IDC Health Insights covers Connected Health technologies

Hello Laurie, thank you for all the good work you do covering aging in place technologies. I'd like to bring to your and your readers' attention that IDC Health Insights has a dedicated research service, Connected Health IT Strategies, which covers a range wide consumer health technology, including mHealth, person health and fitness monitoring (remote patient monitoring), personal health records, online care (on demand video conferencing between clinicians and consumers using Web cams, IM, etc), and aging in place technologies. I have written extensively on how these technologies can be deployed by payers and providers to help empower consumers to take a more active role in managing their own health care, leading to better patient outcomes and reduced health care costs. Major themes of my 2013 research agenda include consumer engagement, end-to-end remote patient monitoring, and mobility. IDC Health Insights research does discuss how major demographic and industry trends impact the demand for healthcare IT, including connected health technologies, and we talk to a wide range of people and organizations to develop our research. However, you are correct, our published research is aimed at CIOs and IT executives because they represent our readership.

Happy to talk to you further about the role of analyst firms if you like. You raise a very provocative question about the role of VCs, analyst firms, and bloggers/media in moving the discussion about consumer health technology forward.

Cheers,
Lynne A. Dunbrack
Program Director, Connected Health IT Strategies
IDC Health Insights

Thank you, Lynne

Your feedback is appreciated.

One Home Run Needed

The problem with the health industry products/services, especially for frail older adults, is that there isn't any newer tech product that has hit a home run in adoption yet. In an era where preordering 2 million units is the norm for accepted tech products, we have barely scratched the surface withat option of tech for frail older adults or even healthy older adults. This industry is fraught with "who pays" issues, liability issues, etc.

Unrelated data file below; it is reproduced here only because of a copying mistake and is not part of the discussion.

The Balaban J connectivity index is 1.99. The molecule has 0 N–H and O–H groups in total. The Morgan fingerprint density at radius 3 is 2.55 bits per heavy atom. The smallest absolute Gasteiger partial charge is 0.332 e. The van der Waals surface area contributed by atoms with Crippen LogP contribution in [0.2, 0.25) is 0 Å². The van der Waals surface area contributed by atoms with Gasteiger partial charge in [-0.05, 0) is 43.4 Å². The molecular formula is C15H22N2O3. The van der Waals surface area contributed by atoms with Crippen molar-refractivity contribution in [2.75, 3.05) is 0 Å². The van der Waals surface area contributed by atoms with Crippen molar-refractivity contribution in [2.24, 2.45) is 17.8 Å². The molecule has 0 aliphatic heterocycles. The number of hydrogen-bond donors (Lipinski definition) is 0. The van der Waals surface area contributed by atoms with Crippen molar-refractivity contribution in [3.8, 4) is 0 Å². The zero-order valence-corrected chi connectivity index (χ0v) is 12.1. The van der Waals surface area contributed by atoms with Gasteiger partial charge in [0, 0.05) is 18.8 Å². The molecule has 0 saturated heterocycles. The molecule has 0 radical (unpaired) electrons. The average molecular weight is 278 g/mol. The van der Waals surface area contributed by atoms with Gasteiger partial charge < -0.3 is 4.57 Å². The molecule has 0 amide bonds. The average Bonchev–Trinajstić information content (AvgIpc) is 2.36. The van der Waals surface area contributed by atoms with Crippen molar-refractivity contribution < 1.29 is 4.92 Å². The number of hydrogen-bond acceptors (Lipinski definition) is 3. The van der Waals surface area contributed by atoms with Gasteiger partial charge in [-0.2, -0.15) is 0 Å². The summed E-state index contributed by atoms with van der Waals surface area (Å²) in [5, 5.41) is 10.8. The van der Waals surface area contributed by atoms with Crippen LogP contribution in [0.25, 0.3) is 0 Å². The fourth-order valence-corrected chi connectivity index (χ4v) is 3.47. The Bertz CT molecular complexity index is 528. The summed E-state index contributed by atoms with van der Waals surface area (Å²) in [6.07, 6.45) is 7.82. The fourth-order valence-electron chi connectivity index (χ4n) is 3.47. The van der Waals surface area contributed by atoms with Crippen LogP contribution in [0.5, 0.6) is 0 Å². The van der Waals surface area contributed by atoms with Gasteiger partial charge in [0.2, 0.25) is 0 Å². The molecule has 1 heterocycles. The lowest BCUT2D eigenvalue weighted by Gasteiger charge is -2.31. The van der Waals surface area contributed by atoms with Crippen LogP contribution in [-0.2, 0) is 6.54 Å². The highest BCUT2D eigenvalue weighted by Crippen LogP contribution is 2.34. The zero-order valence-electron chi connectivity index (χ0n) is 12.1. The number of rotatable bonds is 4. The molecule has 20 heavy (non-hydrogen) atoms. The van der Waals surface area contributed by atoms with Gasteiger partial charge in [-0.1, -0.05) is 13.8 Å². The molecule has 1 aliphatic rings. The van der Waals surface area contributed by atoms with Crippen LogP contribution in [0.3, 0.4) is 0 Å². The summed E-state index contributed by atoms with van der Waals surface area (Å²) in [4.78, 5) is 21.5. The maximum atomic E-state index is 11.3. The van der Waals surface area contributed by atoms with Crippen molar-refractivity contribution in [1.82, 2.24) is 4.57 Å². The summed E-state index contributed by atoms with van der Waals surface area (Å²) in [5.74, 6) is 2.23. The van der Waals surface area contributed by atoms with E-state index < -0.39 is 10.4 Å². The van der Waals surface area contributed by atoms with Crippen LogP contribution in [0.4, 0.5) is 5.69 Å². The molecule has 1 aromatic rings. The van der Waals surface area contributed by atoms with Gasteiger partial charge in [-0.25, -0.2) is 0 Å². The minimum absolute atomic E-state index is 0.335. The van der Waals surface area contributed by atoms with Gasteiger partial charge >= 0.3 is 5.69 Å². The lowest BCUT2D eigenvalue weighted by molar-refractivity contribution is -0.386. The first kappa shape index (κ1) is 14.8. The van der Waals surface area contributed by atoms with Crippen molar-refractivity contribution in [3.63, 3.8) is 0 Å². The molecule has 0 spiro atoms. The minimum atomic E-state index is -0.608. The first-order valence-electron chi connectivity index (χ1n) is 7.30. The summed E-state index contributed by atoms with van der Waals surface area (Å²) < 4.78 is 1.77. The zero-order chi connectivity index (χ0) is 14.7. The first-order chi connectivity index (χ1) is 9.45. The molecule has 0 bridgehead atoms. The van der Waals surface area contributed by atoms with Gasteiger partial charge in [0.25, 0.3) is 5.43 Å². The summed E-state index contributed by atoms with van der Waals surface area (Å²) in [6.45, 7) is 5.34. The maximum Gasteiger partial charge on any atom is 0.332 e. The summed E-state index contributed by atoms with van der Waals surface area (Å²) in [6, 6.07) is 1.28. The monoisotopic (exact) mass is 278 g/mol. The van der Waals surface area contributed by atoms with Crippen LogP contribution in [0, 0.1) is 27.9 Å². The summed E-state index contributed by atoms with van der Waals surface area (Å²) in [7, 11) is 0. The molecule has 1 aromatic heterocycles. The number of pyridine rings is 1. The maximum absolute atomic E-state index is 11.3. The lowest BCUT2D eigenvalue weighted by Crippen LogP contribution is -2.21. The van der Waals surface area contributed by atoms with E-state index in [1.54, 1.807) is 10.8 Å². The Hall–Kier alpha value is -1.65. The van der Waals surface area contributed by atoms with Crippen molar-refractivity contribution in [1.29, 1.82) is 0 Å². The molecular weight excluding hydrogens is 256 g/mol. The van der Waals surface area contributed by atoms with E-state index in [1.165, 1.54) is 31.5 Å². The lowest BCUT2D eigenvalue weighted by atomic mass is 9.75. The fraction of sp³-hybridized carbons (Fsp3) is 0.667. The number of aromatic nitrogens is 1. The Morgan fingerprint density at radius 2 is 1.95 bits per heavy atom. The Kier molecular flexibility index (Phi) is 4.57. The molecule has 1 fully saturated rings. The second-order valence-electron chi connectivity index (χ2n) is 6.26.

Once upon a time, Netscape's IPO broke open investing in Internet companies. Where is our Netscape?

Our Netscape -- PERS was the home run (a long time ago)

I think the PERS industry (which has grown to be a $2 billion market, about to get kicked around and mobile) is the mainstay and backbone of industry for frail older adults.  GreatCall (and its Jitterbug phone) was the home run for communications, and apps for the iPad and its successor tablets will be the hit singles.  Wireless networks will be probably be placed correctly (not in the wrong place down a hall), installed in every senior housing building. So when all that is a given, Skype is a given (and free), data plans are reasonable and a smart phone is viable for the shaky of hand, then there will be another home run.